The bigger question for capital punishment is the overwhelming and growing proof that many human beings have sat on death row for decades only to have been proven innocent. The numbers also lend to the argument that many of those already executed may have indeed been innocent themselves. Records show that an overwhelming number of those on death row are people of color, also illustrating the disparity in the sentencing laws. Countries all over the world have outlawed the practice because of such issues. Even in Rome where families used to view public executions in the Coliseum where lions would tear the flesh from supposed criminals as a form of entertainment the law is no longer in existence. Such changes have led to the fiascos we are now seeing in the United States. For decades countries that have outlawed the punishment of death have refused to extradite criminals back to the US if the courts refuse to wave capital punishment for sentencing. In the last few years they have utilized more extreme measures to ensure that the United States ends the practice all together.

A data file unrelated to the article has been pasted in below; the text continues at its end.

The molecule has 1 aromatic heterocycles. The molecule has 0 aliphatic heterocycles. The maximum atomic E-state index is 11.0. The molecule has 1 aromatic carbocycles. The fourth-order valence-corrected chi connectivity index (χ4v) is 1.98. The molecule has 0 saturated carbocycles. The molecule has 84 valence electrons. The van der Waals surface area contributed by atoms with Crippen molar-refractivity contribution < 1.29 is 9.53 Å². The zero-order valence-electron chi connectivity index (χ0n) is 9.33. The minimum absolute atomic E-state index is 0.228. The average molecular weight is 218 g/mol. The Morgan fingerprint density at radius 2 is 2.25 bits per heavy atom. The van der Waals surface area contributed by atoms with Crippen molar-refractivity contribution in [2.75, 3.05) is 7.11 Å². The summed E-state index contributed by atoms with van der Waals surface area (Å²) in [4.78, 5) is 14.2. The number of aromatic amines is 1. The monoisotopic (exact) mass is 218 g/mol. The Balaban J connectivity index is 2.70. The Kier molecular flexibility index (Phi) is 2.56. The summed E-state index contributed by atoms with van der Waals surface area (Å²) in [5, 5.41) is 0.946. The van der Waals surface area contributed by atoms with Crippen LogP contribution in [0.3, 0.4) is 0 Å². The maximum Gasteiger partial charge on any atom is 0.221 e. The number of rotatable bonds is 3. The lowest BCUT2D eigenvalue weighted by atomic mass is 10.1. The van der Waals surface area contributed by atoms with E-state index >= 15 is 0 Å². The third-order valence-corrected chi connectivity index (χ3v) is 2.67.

The US manufacturer, Hospira, Inc., quit making the drugs used by criminal justice systems leaving officials to look over seas to secure the lethal concoction used for ending lives. So when all other methods failed to halt executions in the US a Danish pharmaceutical company, Lundbeck, Inc., decided to take action and sent letters refusing to sell the drugs to the US for use in capital punishment. States running on short supply went into overdrive to find other sources for the needed drugs to put their prisoners to death. In some cases states began illegally purchasing and importing experimental drugs from secret facilities in Europe and the UK. Such experimental drugs, used several times over the last two years, have all ended in botched and in some cases disturbingly repulsive executions. Some argue that such outrageous experiences have been well deserved for the convicted criminals. However it does not negate the idea that so many of those on death row may very well be innocent. Many ignore the fact that those on death row still survive for decades living off the system with their own private cell, free food, and a last meal that the victims were never afforded by their attackers.